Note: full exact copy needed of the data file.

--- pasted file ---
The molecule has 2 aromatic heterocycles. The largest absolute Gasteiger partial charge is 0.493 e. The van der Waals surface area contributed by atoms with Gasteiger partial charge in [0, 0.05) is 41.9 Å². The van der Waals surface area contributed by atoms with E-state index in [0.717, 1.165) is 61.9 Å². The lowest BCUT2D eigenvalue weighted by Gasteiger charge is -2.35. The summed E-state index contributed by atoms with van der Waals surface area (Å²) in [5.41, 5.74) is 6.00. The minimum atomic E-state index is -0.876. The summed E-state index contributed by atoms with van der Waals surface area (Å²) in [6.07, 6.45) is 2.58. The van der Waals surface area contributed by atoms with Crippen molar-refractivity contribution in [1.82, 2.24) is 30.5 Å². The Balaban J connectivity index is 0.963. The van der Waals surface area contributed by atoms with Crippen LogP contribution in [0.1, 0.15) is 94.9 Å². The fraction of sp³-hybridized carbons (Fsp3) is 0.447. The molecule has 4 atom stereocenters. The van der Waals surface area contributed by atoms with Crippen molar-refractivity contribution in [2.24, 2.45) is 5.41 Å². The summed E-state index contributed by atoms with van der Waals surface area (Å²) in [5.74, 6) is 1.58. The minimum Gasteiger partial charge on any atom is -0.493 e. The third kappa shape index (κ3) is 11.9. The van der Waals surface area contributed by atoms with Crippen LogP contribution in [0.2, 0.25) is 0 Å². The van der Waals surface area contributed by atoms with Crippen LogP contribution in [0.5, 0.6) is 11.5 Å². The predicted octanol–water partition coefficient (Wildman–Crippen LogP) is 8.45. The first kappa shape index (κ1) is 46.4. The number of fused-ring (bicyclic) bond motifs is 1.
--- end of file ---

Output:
The molecule has 2 aromatic heterocycles. The largest absolute Gasteiger partial charge is 0.493 e. The van der Waals surface area contributed by atoms with Gasteiger partial charge in [0, 0.05) is 41.9 Å². The van der Waals surface area contributed by atoms with E-state index in [0.717, 1.165) is 61.9 Å². The lowest BCUT2D eigenvalue weighted by Gasteiger charge is -2.35. The summed E-state index contributed by atoms with van der Waals surface area (Å²) in [5.41, 5.74) is 6.00. The minimum atomic E-state index is -0.876. The summed E-state index contributed by atoms with van der Waals surface area (Å²) in [6.07, 6.45) is 2.58. The van der Waals surface area contributed by atoms with Crippen molar-refractivity contribution in [1.82, 2.24) is 30.5 Å². The Balaban J connectivity index is 0.963. The van der Waals surface area contributed by atoms with Crippen LogP contribution in [0.1, 0.15) is 94.9 Å². The fraction of sp³-hybridized carbons (Fsp3) is 0.447. The molecule has 4 atom stereocenters. The van der Waals surface area contributed by atoms with Crippen molar-refractivity contribution in [2.24, 2.45) is 5.41 Å². The summed E-state index contributed by atoms with van der Waals surface area (Å²) in [5.74, 6) is 1.58. The minimum Gasteiger partial charge on any atom is -0.493 e. The third kappa shape index (κ3) is 11.9. The van der Waals surface area contributed by atoms with Crippen LogP contribution in [0.2, 0.25) is 0 Å². The van der Waals surface area contributed by atoms with Crippen LogP contribution in [0.5, 0.6) is 11.5 Å². The predicted octanol–water partition coefficient (Wildman–Crippen LogP) is 8.45. The first kappa shape index (κ1) is 46.4. The number of fused-ring (bicyclic) bond motifs is 1.